BERLIN (AFP) – People who have not been vaccinated against COVID-19 could face new restrictions if infections continue to rise in Germany, Chancellor Angela Merkel’s chief of staff said in an interview yesterday.
“Vaccinated people will definitely have more freedom than unvaccinated people,” Helge Braun told the Bild am Sonntag newspaper.
Currently, Germans can use facilities such as restaurants, cinemas and sports venues if they are either fully vaccinated or able to provide a recent negative test.
But if infection rates continue to rise, unvaccinated people will have to reduce their contacts, Braun said.
“That could mean that visiting places like restaurants, cinemas and stadiums would no longer be possible even for tested unvaccinated people because the risk is too high,” he said.
The country has a duty to protect people’s health, Braun said. “This includes a health service that does not have to postpone cancer and joint operations again in winter to treat COVID patients.”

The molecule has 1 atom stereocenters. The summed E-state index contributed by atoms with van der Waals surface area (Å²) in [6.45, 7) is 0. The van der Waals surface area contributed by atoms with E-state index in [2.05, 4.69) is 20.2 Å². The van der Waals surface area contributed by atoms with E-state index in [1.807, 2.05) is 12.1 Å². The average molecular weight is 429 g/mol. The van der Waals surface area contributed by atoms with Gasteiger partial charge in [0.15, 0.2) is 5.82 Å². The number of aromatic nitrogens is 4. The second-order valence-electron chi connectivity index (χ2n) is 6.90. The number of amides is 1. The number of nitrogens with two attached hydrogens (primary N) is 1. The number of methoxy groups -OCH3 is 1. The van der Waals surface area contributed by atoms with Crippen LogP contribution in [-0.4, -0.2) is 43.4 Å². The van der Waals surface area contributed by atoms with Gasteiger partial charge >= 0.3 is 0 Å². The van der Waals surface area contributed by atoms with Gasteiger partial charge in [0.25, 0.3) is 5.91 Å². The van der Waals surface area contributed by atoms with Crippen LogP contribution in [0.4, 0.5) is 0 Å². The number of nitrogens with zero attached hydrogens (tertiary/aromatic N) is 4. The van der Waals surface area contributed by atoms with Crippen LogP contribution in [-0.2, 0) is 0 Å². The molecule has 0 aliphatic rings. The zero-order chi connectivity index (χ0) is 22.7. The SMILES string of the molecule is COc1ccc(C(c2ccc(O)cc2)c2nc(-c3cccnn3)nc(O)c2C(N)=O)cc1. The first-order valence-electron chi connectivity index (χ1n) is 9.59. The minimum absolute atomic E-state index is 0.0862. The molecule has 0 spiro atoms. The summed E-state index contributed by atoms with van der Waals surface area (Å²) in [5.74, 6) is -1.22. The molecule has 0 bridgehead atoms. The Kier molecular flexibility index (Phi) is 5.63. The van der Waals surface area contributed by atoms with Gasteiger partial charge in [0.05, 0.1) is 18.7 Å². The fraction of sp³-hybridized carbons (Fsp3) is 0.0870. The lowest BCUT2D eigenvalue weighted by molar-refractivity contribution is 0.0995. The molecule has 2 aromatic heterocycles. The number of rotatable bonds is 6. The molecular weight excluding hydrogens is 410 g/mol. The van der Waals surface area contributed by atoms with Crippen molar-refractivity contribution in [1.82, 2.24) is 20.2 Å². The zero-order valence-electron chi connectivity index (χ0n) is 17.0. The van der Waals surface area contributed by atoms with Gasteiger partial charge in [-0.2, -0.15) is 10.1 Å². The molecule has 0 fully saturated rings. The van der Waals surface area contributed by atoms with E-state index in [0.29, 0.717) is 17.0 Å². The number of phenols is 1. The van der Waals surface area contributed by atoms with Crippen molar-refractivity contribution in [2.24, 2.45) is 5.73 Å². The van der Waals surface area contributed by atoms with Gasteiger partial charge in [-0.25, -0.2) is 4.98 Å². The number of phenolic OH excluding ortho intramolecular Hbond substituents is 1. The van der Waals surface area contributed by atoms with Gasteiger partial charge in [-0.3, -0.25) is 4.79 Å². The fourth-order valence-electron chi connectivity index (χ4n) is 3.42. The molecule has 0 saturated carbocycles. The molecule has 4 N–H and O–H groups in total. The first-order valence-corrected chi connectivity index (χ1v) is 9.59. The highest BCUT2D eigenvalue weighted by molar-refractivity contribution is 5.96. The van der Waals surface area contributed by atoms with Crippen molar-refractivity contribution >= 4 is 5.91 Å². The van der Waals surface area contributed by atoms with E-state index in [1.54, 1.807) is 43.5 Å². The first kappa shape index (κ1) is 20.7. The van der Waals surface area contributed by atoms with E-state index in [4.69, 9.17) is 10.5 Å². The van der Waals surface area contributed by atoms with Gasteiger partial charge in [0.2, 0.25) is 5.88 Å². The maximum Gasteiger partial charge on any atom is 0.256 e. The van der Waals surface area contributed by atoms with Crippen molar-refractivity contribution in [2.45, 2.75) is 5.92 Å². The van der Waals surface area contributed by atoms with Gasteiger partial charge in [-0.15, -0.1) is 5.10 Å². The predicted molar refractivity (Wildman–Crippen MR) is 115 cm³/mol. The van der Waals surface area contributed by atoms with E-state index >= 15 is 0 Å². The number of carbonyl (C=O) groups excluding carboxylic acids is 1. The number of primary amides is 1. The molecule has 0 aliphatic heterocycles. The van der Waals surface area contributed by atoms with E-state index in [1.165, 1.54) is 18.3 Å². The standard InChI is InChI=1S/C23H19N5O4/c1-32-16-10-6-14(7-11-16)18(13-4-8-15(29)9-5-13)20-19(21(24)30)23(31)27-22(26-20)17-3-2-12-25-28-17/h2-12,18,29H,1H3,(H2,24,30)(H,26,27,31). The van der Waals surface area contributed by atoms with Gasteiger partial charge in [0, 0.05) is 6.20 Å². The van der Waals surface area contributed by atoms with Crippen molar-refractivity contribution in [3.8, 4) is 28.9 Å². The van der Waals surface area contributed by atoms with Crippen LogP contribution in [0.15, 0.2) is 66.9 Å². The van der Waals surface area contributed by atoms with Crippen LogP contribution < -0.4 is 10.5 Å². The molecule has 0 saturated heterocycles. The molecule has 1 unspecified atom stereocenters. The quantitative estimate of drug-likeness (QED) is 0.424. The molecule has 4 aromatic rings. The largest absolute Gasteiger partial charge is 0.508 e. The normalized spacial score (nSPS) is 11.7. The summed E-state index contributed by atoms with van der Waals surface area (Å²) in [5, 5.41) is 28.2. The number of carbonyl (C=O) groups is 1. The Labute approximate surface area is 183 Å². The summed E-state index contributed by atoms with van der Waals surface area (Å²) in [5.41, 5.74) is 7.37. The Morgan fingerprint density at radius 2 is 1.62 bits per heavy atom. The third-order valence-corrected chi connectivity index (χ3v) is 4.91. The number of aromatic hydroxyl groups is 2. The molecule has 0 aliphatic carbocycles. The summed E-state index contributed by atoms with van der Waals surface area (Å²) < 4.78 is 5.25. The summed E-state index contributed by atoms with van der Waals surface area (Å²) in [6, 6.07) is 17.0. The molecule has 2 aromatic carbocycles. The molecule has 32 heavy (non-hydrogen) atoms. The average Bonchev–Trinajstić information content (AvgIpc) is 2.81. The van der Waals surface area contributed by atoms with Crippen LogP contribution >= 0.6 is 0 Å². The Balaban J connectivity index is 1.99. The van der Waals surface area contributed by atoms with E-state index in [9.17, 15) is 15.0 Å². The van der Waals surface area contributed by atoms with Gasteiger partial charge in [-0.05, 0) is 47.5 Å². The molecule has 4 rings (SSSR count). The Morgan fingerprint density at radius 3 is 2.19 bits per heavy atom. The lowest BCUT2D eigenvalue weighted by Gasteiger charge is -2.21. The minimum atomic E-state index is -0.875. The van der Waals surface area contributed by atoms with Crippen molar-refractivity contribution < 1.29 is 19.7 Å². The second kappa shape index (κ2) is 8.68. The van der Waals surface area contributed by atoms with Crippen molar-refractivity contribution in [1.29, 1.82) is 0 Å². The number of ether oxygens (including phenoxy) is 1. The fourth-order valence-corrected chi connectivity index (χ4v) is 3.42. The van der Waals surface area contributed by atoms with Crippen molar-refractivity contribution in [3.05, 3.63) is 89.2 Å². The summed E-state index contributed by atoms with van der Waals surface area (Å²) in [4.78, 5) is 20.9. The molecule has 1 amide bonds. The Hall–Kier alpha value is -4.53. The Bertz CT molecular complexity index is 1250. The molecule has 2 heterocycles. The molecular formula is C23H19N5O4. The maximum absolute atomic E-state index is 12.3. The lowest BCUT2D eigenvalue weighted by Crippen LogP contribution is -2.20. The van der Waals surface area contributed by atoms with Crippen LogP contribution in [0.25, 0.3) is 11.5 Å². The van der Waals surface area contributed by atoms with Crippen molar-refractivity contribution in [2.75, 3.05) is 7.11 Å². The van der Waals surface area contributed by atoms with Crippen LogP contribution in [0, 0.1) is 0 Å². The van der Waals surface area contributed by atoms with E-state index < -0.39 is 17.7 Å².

Germany has seen low infection numbers over the summer compared to many of its European neighbours, but cases have been creeping up over the past two weeks, largely fuelled by the Delta variant.
Merkel last week said she was concerned about the “clear and worrying dynamic” of rising cases, urging as many Germans as possible to get vaccinated.
As of yesterday, 60.8 per cent of Germans had received one jab, with 49.1 per cent fully vaccinated.
However, Merkel has also said Germany is not planning to follow France and other countries in introducing compulsory vaccinations for parts of the population.
Health Minister Jens Spahn said in early July that people who are vaccinated will not have to go into full lockdown again and will enjoy more freedoms than unvaccinated people in case of another virus resurgence.
“As long as there are no mutations that impact the protection from vaccines… then being fully vaccinated means that restrictions of the kind we saw last winter will not be necessary, needed or legally appropriate,” he said.